"That's me," I said. It's hard to know how to behave when you're standing in a line of men in their underwear.
"John Robert Forshay?"
"Of Sweetwater, Kansas."
"Right. The last few years I've lived in Topeka."
He ignored this last piece of information. "Come with me." So unlike my fellow inductees, I went with the man, out of the line of nearly naked men, off to a side room he showed me. "Sit down," he said, and left, locking the door behind him.
There's something about conducting business in your underwear that leaves your identity feeling mutilated. Even when the business consists of an induction physical for the armed forces.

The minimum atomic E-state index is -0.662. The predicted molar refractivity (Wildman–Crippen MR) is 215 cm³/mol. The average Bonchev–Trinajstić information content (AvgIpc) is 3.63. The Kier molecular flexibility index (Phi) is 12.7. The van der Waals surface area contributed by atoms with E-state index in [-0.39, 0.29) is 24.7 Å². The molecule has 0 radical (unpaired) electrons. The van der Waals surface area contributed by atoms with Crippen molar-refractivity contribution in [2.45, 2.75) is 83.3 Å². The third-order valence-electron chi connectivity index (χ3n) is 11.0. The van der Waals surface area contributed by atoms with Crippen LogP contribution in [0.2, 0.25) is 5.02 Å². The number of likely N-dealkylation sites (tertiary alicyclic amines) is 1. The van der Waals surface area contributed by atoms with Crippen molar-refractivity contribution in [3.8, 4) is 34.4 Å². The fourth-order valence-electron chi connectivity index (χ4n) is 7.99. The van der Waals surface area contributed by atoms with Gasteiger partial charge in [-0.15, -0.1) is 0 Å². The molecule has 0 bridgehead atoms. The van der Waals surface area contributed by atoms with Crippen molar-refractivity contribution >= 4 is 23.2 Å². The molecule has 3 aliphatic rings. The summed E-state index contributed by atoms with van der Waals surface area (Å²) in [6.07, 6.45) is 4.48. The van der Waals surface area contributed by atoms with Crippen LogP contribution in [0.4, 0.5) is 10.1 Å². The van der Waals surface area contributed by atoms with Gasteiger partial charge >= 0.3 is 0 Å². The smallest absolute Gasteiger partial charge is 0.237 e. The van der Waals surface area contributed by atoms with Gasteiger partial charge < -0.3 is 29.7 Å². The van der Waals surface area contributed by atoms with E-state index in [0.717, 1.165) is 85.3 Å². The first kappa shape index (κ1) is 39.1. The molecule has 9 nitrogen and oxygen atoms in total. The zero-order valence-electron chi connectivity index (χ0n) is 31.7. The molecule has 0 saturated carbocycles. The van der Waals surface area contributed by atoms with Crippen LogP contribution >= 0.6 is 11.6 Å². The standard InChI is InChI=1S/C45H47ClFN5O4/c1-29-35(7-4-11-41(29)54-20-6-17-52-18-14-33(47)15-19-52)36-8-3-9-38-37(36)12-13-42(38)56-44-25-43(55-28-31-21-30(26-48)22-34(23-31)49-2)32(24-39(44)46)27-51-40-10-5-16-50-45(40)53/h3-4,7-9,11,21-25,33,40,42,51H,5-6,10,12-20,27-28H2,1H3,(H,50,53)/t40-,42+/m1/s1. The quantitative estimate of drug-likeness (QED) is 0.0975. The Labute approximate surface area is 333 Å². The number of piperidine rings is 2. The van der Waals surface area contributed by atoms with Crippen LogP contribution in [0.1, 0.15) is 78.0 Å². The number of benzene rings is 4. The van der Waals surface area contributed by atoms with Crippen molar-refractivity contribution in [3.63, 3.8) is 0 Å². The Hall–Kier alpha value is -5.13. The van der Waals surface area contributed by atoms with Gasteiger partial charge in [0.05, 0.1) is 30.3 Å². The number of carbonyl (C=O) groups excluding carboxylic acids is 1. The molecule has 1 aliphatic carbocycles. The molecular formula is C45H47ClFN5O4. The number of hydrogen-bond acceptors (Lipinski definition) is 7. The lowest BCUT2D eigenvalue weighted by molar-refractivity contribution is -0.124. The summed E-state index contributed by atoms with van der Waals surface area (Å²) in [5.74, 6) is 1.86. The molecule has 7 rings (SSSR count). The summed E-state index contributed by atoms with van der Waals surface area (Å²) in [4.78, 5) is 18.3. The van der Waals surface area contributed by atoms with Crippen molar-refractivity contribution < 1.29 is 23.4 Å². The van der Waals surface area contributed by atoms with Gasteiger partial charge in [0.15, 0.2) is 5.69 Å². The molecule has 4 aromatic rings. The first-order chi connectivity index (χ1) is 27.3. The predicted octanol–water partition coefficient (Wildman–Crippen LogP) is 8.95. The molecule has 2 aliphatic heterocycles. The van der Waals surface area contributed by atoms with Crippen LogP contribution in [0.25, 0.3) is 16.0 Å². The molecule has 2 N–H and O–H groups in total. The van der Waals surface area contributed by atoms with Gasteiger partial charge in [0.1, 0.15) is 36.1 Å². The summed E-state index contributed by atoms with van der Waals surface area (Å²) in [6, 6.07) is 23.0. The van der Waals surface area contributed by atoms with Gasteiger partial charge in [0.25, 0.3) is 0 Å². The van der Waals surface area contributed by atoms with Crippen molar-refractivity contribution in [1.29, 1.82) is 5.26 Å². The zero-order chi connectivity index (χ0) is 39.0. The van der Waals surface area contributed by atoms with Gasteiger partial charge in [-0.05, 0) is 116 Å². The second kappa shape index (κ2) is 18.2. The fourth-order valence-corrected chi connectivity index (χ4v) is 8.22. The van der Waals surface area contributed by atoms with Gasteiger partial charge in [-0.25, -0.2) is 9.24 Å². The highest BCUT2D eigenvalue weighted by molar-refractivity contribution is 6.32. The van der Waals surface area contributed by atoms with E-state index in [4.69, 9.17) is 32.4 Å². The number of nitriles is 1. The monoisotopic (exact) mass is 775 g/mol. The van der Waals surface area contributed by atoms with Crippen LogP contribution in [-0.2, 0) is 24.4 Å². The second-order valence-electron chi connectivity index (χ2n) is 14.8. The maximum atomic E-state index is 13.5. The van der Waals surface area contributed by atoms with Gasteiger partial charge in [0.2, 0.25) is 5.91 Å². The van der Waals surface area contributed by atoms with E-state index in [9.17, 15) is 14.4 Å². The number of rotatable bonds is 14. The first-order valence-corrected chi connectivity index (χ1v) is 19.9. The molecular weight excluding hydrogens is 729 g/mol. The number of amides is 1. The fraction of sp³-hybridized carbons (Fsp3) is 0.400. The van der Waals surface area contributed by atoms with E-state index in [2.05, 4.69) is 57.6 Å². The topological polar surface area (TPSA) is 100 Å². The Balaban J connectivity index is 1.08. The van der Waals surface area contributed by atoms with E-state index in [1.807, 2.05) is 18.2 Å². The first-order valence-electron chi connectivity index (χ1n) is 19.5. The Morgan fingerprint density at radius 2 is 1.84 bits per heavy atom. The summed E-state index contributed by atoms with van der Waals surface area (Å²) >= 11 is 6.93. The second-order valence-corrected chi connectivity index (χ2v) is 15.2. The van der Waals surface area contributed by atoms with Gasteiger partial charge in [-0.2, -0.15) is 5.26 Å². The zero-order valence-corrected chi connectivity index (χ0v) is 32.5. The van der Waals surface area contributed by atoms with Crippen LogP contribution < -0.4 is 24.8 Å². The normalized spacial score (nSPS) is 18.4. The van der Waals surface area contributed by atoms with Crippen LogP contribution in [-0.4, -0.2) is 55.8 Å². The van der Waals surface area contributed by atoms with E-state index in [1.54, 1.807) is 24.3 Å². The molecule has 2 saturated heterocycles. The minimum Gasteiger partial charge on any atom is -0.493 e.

I waited there in the air conditioning under the neon light without a clock for what seemed an hour. Might have been longer. The next time I saw a window it was dark outside.
Finally the door opened, and whatever it was I had planned for my life vanished when I heard the heavy tread and saw the big shadow that darkened the door. Razed, even. Like the splendid monolithic edifice you've spent your life constructing, pulled down and smashed, just like that. Shards glinting in the dawn. I was going to join the Army, see the world, make something of my sorry life. "Was going to." Past tense.
Danny fucking Cobb. The ideal gentleman, who nevertheless made things happen. He was holding in his huge hand a little book, a girly shade of pink, with a strap holding the cover shut. One of those with a tiny lock whose generic key the diarist lost after writing six pages.